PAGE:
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- 01-18-2013, 05:41 PM #1
Shoddy Construction? Tax Loopholes Prompt Concerns
Shoddy Construction? Tax Loopholes Prompt ConcernsBy Casey Stegall
Published January 17, 2013
Fox News Latino
File Photo: Construction worker in Austin, Texas. (Getty Images)
Some prominent leaders in the booming Texas construction industry are calling for change because they say there’s a loophole in the employment laws that allow companies to not only employ undocumented immigrants, but also skip out on paying millions of dollars in taxes.
Stan Marek, president and CEO of the Marek Family of Companies, a construction firm in Texas, told Fox News competing construction companies are intentionally misclassifying employees as “subcontractors” instead of full-time staffers.
By doing so, these companies avoid paying payroll taxes, worker's compensation and overtime. It's also a way to prevent them from having to provide to authorities a worker's legal status.
In turn, Marek says a huge number of employers in this "underground economy" are using undocumented immigrant labor without being held accountable.
"As we bid work against contractors who classify their employees as independent subcontractors and don't pay taxes," Marek said. "There is no way we can compete."
New data released from a study conducted by the University of Texas shows the federal government loses more than $1 billion every year in payroll taxes by these companies who pay their employees under the table and off the books.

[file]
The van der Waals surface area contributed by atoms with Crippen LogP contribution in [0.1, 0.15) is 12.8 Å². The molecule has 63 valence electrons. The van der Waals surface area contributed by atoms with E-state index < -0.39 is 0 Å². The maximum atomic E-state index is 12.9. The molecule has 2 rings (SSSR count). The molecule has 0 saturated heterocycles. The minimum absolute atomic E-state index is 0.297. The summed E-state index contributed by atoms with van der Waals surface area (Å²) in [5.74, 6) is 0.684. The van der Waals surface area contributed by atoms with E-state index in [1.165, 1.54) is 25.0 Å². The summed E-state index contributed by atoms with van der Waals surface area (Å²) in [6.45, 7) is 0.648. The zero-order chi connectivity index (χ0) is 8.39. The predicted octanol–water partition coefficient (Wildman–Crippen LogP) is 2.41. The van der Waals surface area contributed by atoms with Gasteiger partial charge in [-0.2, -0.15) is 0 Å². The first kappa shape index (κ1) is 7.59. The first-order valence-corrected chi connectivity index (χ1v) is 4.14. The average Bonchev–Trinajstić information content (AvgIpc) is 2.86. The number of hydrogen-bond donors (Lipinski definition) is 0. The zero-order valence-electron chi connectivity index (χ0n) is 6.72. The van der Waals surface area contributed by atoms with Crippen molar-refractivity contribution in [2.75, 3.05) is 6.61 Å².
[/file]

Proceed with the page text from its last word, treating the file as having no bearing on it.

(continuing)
To bring change, a spokeswoman for the Texas Workforce Commission says the agency is enhancing its audit system to find and track down more of these offenders.
The commission’s board also unanimously voted to submit a legislative proposal to get new laws on the books to crack down on the problem. The details of that proposal are still being ironed out but the agency hopes to take advantage of the current legislative session to usher in change.
Under the current system, if an employer is found to be skirting the law, they’re required to pay back taxes and interest but there is no set financial penalty and they face no criminal charges.
“We can assess fines based on the late payment of those taxes.” said Lisa Givens of the Texas Workforce Commission. “Assessing those taxes as far back as we can determine that they're owed. There are late payment penalties, so we go ahead and ask for those things from the employer."
While a proposal to tighten penalties is in the hands of lawmakers, Givens say progress was already being made.
According to data provided to Fox News by the Workforce Commission, more than $539,000 in back taxes were collected through worker misclassification audits in 2011. However, last year, that number jumped to more than $1.7 million.
“If we don’t change, level the playing field, where we can give our people raises and attract younger people into the trades,” Marek said. “We’re going to wake up down the road and it won’t be too long, we’re going to have a tremendous shortage of good and honest workers in this industry."
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